But actually, I think there are foreshadowings and, to some extent, precedents in the Old Testament. For example, the Ark of the Covenant was definitely a place where God was present in a special way. That was why it had to be handled only by certain people and why even a well-intentioned handling by the wrong person could result in death (2 Samuel 6). That was why it was carried before the people when they marched (Joshua 3, Joshua 6). And that is why the Psalmist and other Scriptures repeatedly say that God "dwells between the cherubim" (I Chronicles 13:6, Psalm 80:1, Psalm 99:1, etc.). Hence, too, the Psalmist's repeated expressions of joy at the opportunity to go into "the house of the Lord" and be in God's presence (Psalm 27:4, Psalm 122). That, too, was why when the Ark was taken in battle a child born at that time was given a name that meant "the glory is departed from Israel" (I Samuel 4:22).

It was often a saying among the Baptists when I was a child: "The church is not the building; the church is the people." There was such a horror of idolatry that some even chided old-fashioned pastors who referred to the church building as "God's house." (God forgive me, I once baited a missionary on this very point.) Yet that very notion of a special place that was holy, that was God's house, where one would be in God's presence in a special way, is found repeatedly in the Psalms in clear reference to the Tabernacle where the people of Israel at that time went to offer sacrifices. So it cannot be entirely foreign to the way God works in the world.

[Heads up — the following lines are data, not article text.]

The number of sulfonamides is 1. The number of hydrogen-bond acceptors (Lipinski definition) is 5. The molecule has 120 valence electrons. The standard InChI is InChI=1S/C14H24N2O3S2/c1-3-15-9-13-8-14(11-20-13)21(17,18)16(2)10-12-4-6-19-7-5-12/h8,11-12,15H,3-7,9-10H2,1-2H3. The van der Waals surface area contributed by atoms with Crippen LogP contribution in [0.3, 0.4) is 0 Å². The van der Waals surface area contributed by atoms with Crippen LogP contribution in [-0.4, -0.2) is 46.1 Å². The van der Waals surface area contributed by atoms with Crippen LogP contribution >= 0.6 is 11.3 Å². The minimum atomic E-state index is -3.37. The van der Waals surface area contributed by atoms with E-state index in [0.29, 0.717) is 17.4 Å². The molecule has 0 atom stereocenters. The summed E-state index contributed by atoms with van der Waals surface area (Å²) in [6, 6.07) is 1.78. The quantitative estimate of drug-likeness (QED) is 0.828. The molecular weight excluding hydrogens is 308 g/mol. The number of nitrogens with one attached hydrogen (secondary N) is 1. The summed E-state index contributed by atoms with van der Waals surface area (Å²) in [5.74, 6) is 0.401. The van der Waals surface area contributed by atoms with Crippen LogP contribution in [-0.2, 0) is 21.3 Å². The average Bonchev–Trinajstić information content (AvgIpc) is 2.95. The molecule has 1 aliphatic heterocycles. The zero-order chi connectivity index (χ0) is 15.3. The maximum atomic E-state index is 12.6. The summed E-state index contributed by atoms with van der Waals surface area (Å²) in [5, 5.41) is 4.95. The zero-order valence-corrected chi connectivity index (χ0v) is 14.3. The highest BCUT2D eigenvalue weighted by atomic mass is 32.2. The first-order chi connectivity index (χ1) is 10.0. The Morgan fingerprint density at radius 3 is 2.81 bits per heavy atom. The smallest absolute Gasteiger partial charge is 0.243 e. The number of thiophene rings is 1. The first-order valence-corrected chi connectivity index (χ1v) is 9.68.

Then, too, the Mercy Seat (between the cherubim) was a place where blood was spilled on the Day of Atonement, which somehow was especially able to bring forgiveness for the people's sins (Leviticus 16:14). So the Mercy Seat was, as I have said of the Sacrament, a place where God, by His own special choice and commandment, interacted in a special way with His people.

Another example would be the Shekinah, which was a pillar of fire by night and a pillar of cloud by day. God led His people in this way. It was evidently a physical entity in which God was in some special sense present so as to help His people. In one of the most harrowing passages of the Bible, Ezekiel actually sees a vision of the Shekinah glory departing gradually from the Temple, illustrating God's judgement on His people (Ezekiel 10:18-19).

These constitute Old Testament precedents for God's being willing in some sense to "dwell" in a particular location, in the sense of interacting with man specially in those places. This despite the fact that God is above and beyond all creation and is, in another sense, present everywhere.